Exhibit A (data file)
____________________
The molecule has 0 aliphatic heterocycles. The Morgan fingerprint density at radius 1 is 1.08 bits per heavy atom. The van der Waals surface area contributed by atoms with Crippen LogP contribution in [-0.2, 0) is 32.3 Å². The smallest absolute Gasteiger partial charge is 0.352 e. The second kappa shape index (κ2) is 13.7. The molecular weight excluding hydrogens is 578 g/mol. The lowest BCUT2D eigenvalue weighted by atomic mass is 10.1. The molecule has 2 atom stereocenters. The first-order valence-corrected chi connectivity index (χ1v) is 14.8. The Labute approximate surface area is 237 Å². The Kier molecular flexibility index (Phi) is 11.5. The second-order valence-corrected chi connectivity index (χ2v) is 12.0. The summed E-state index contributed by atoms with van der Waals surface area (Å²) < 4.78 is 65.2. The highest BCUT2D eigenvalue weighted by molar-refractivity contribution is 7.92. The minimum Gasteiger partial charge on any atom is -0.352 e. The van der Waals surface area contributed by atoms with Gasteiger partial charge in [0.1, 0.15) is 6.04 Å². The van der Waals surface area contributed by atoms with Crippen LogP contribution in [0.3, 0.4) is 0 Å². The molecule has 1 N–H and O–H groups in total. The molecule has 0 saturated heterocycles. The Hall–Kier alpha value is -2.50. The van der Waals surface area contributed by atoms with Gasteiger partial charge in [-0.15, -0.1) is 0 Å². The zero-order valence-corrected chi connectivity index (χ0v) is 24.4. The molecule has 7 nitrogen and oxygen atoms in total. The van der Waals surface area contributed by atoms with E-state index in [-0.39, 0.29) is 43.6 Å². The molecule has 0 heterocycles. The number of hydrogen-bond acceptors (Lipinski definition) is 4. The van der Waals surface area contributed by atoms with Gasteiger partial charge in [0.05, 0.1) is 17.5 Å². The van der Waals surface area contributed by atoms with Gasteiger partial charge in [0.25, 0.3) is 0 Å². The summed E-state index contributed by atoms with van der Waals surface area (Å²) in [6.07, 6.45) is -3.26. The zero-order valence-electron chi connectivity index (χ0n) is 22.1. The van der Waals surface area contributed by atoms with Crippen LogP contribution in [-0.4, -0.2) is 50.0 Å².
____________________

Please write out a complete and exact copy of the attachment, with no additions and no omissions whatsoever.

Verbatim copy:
The molecule has 0 aliphatic heterocycles. The Morgan fingerprint density at radius 1 is 1.08 bits per heavy atom. The van der Waals surface area contributed by atoms with Crippen LogP contribution in [-0.2, 0) is 32.3 Å². The smallest absolute Gasteiger partial charge is 0.352 e. The second kappa shape index (κ2) is 13.7. The molecular weight excluding hydrogens is 578 g/mol. The lowest BCUT2D eigenvalue weighted by atomic mass is 10.1. The molecule has 2 atom stereocenters. The first-order valence-corrected chi connectivity index (χ1v) is 14.8. The Labute approximate surface area is 237 Å². The Kier molecular flexibility index (Phi) is 11.5. The second-order valence-corrected chi connectivity index (χ2v) is 12.0. The summed E-state index contributed by atoms with van der Waals surface area (Å²) < 4.78 is 65.2. The highest BCUT2D eigenvalue weighted by molar-refractivity contribution is 7.92. The minimum Gasteiger partial charge on any atom is -0.352 e. The van der Waals surface area contributed by atoms with Gasteiger partial charge in [0.1, 0.15) is 6.04 Å². The van der Waals surface area contributed by atoms with Crippen LogP contribution in [0.3, 0.4) is 0 Å². The molecule has 1 N–H and O–H groups in total. The molecule has 0 saturated heterocycles. The Hall–Kier alpha value is -2.50. The van der Waals surface area contributed by atoms with Gasteiger partial charge in [-0.15, -0.1) is 0 Å². The zero-order valence-corrected chi connectivity index (χ0v) is 24.4. The molecule has 7 nitrogen and oxygen atoms in total. The van der Waals surface area contributed by atoms with E-state index in [-0.39, 0.29) is 43.6 Å². The molecule has 0 heterocycles. The number of hydrogen-bond acceptors (Lipinski definition) is 4. The van der Waals surface area contributed by atoms with Gasteiger partial charge in [0.05, 0.1) is 17.5 Å². The van der Waals surface area contributed by atoms with Gasteiger partial charge in [0.25, 0.3) is 0 Å². The summed E-state index contributed by atoms with van der Waals surface area (Å²) in [6.07, 6.45) is -3.26. The zero-order valence-electron chi connectivity index (χ0n) is 22.1. The van der Waals surface area contributed by atoms with Crippen LogP contribution in [-0.4, -0.2) is 50.0 Å².